The Indian Curry Pot was not what I had expected to see mid-afternoon today on this brilliantly sunny Friday in the Ottawa Valley as I nonchalantly drove up the hill from Burnstown to Renfrew. Yet in spite of having been arrested by the unanticipated sign I blankly continued driving past the property where the sign appeared. Moments later however my curiosity overtook me. I turned back. As I prepared to drive onto the property – which looked suspiciously abandoned – another car from the opposite direction also turned into the property. The driver of the other car alighted and approached. She explained that she was the owner of the property where the Indian Curry Pot had formerly been housed. The retail venture, so she informed me, has since relocated to nearby Calabogie. She spoke glowingly of the food and kindly detailed further contact information for the eatery.
This commercial intelligence gratified me for several reasons among the more important of which is naturally the dietary invention and the relative novelty of such exotic provision at our back door. We have already commissioned ourselves to undertake a more acute visit to the site.
Of less remarkable observation was what I was subsequently able to discern while passing through the business section of Renfrew. The street was lined with numerous independent businesses affording a welcome alternative to the proliferation of box stores in the larger urban centres.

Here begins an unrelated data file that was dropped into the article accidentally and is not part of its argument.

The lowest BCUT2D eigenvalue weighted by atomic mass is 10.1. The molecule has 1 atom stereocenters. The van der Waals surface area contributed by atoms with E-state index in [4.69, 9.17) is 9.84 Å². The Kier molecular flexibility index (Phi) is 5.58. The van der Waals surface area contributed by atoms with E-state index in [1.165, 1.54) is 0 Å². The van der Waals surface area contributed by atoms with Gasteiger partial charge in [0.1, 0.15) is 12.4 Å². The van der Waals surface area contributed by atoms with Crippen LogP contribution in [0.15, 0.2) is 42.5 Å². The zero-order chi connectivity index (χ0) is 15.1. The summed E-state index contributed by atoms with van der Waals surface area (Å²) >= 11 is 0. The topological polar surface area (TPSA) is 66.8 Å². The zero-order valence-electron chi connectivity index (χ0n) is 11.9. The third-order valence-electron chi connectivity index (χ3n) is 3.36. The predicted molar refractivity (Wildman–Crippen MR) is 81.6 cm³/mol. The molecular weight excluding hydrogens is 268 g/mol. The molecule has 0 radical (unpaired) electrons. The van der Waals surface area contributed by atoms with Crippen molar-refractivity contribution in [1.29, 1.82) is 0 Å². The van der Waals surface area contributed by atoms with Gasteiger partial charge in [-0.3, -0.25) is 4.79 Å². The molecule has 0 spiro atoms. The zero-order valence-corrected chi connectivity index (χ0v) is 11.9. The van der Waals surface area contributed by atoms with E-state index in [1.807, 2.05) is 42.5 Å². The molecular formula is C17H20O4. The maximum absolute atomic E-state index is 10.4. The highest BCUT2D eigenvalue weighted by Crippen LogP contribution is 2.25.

Renfrew is a town on the Bonnechere River in Renfrew County, Ontario, Canada located one hour west of Ottawa in Eastern Ontario named after Renfrewshire, Scotland. In approximately 1848 Renfrew was settled largely due to logging in the area in the early 19th century. The river was used to drive the lumber to locations such as Ottawa.
From the most casual navigation through Renfrew it is soon apparent that the town attracted wealth. The so-called “lumber barons” undoubtedly had inalterable connection with the Montréal directors of Canada’s earliest railway lines such as the B&O (Brockville and Ottawa) Railway. The grand brick homes on large wooded lots speak to the lineage. Amusingly I recall years ago being informed by the tradesmen who installed broadfaced pine floors in the study of our home that the timber was reclaimed from the chilled depths of the Ottawa River, apparently discarded relics of the capital being ferried down the river over a century ago.
There was a pervasive celebratory atmosphere throughout my prolonged drive up the Valley today. Unquestionably the idyllic weather forecast for the week has promoted the holiday industry. Even Patrick of Halo Car Wash™ fame enthused to tell me yesterday that he is going to Algonquin Park for a short break. Meanwhile I am content to exhaust my habitual indulgences here at home.
And Chef has been studious in the interim. I find the flavour of a homecooked meal is enhanced by a measure of cool autumnal air. The solicitous drama of the season beacons!